Tuesday, 28 January 2014

My matchbox entry got chosen for the Curiovan matchbox gallery http://www.curiovan.org/. I've been waiting to know, waiting, and wishing. I'm very happy. 

Monday, 27 January 2014

I have lived in my home for some time, which means that both the garden and the house carry some personal history and memories. When my granny died, a fair few years ago, I transplanted a small clump of wild cyclamen from her beautiful, much loved garden into mine and these are now flowering. Seeing them makes me think of her, she was a very smart and charismatic woman, quite fierce but generally fair in her judgement. The flowers of these cyclamen are much smaller and more delicate than the cultivated ones that flower in the autumn which are from planted out pots bought from local market and plant stalls.


Saturday, 25 January 2014

I've just finished reading this wonderful book, "Strands - A Year of Discoveries on the Beach" by Jean Sprackland (pub Vintage Books). It is beautifully written and I hope I won't be breaching any copyright laws by quoting the last paragraph. I wanted to share, and to make a note of the book in case I should forget.

"Each tide brings in another cargo of mysteries; there's always something, once you get used to looking. But the real thrill is in the chance nature of these encounters. Like so many of our happiest meetings, they are coincidental. You happen to be walking along the right part of the shore, just as something is delivered there by the tide. The two of you are on separate journeys. You come from one direction, it comes from another, and your paths intersect"

Isn't that lovely ?

Friday, 17 January 2014

I also discovered a strawberry flower.

Gardening today, again. It's been a funny old week, too many dark spirits haunting my thoughts. Gardening is always tonic for my soul, and, as I've also had a plasterer in, skimming my new work space, it seemed like a good idea to get out of his way and make myself busy outside. 
I've mentioned my compost heap in other blogs. I sift the third bin, and then turn the other two into the bin to the left, leaving me with an empty bin ready and waiting to be filled. This time I used the twigs and clinker from the sifting to mulch the bed under the two redwoods. There is a sarcococca confusa is to one side, it is not a huge bush but it is thriving in the dry, and I imagine acid soil, under these trees. Apart from that there are bluebells, snowdrops and ramsons, all of which will look better for a dark background. 
The redwoods are in flower at the moment, so too is the sarcococca and the lonerica fragrantissima and the viburnum. They are all delicate and fragrant, their smell more obvious than their looks.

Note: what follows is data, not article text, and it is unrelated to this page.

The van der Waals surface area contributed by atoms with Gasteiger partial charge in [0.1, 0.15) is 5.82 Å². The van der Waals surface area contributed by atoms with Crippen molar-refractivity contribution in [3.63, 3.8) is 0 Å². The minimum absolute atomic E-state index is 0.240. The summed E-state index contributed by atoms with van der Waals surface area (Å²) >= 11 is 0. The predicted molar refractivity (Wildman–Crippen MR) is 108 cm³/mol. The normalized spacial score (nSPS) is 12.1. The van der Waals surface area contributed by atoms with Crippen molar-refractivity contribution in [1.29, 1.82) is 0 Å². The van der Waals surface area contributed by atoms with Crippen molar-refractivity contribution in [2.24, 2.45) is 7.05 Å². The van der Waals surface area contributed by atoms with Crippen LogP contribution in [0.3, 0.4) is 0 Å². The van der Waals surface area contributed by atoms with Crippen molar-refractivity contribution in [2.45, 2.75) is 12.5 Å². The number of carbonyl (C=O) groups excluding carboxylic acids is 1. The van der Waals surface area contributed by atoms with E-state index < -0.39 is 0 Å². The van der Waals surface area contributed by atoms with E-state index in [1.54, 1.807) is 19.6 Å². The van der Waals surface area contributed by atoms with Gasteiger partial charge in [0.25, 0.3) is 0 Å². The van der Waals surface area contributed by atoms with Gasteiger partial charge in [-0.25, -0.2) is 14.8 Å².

I was joined by two robins today. Yesterday I was also sifting my compost and the same robins came to "help", their song is quite something on a chill january day. Though the morning chill soon passed and it has been quite springlike in the sunshine. 
I am still not through with sorting out my compost bins so tomorrow will be another day of sifting and shifting, I think.       

Thursday, 16 January 2014

A last email 

Avoiding deflected denied ignoring go away
I’m I’m I I’m I I
I I I’d you you I you we you me I you you’re you I You I
Not don’t can’t won’t want don’t 
nothing at all too much
I you your your I you 
we’d drift apart nobody gets hurt
I you myself

It's a form of poetry that I have been pondering since I came across it last autumn. The idea is that words are taken from a piece of prose to make a kind of poem. I don't know if it works but I suppose I am testing the water, seeing if it feels o.k to put scraps of writing on my blog. The original prose was not mine.   

Wednesday, 15 January 2014

Yesterday I was sorting out my cellar. This is not half so nice as a day spent in the garden as it is grubby, low ceilinged, and not well lit. However, it's a job that has been needing to be done. I need to let go, to clear some space so that I can move on, and it was a day for doing that. It's an ongoing task, I have more stuff than I need and unfortunately I have a tendency to keep things - just in case. One thing I did discover though which is rather sweet is a prettily illustrated copy of the Rubaiyat of Omar Khayyam - by Edward Fitzgerald with illustrations by Willy Pogany. For the time being this book is one to keep, it seems to be saying the right things.

Monday, 13 January 2014

I woke up tearful and mopey this morning and to be quite frank there is pretty much nothing that feels good about that mood. But, it is surprising what a day in the garden and a great yoga class can do.